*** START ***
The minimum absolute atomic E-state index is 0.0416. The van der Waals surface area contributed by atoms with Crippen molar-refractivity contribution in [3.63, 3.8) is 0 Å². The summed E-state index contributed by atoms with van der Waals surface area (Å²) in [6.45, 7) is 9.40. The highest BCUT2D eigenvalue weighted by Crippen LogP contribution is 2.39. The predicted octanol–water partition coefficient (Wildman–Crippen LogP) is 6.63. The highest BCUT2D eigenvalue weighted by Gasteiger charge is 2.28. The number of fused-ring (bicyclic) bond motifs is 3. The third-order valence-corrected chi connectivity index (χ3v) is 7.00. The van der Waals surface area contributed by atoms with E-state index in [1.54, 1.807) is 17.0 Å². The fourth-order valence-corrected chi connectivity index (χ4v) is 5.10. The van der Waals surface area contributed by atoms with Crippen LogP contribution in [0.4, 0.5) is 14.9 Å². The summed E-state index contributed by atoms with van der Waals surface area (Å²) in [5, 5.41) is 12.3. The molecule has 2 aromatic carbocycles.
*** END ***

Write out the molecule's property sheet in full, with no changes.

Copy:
The minimum absolute atomic E-state index is 0.0416. The van der Waals surface area contributed by atoms with Crippen molar-refractivity contribution in [3.63, 3.8) is 0 Å². The summed E-state index contributed by atoms with van der Waals surface area (Å²) in [6.45, 7) is 9.40. The highest BCUT2D eigenvalue weighted by Crippen LogP contribution is 2.39. The predicted octanol–water partition coefficient (Wildman–Crippen LogP) is 6.63. The highest BCUT2D eigenvalue weighted by Gasteiger charge is 2.28. The number of fused-ring (bicyclic) bond motifs is 3. The third-order valence-corrected chi connectivity index (χ3v) is 7.00. The van der Waals surface area contributed by atoms with E-state index in [1.54, 1.807) is 17.0 Å². The fourth-order valence-corrected chi connectivity index (χ4v) is 5.10. The van der Waals surface area contributed by atoms with Crippen LogP contribution in [0.4, 0.5) is 14.9 Å². The summed E-state index contributed by atoms with van der Waals surface area (Å²) in [5, 5.41) is 12.3. The molecule has 2 aromatic carbocycles.